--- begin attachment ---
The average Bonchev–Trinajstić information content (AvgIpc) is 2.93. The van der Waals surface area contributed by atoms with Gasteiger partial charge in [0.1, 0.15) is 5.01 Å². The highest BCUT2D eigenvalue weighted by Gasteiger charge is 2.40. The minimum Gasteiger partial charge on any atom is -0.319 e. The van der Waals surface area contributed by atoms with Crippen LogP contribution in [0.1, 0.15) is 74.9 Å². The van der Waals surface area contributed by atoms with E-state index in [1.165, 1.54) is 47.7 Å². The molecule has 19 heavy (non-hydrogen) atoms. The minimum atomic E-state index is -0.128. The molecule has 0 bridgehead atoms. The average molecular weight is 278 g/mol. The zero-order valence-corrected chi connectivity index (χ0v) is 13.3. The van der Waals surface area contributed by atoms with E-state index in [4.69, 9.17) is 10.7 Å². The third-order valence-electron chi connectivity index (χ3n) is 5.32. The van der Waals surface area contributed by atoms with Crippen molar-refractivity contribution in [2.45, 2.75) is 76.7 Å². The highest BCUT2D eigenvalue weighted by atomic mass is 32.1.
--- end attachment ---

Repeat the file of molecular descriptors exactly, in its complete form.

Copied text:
The average Bonchev–Trinajstić information content (AvgIpc) is 2.93. The van der Waals surface area contributed by atoms with Gasteiger partial charge in [0.1, 0.15) is 5.01 Å². The highest BCUT2D eigenvalue weighted by Gasteiger charge is 2.40. The minimum Gasteiger partial charge on any atom is -0.319 e. The van der Waals surface area contributed by atoms with Crippen LogP contribution in [0.1, 0.15) is 74.9 Å². The van der Waals surface area contributed by atoms with E-state index in [1.165, 1.54) is 47.7 Å². The molecule has 19 heavy (non-hydrogen) atoms. The minimum atomic E-state index is -0.128. The molecule has 0 bridgehead atoms. The average molecular weight is 278 g/mol. The zero-order valence-corrected chi connectivity index (χ0v) is 13.3. The van der Waals surface area contributed by atoms with E-state index in [4.69, 9.17) is 10.7 Å². The third-order valence-electron chi connectivity index (χ3n) is 5.32. The van der Waals surface area contributed by atoms with Crippen molar-refractivity contribution in [2.45, 2.75) is 76.7 Å². The highest BCUT2D eigenvalue weighted by atomic mass is 32.1.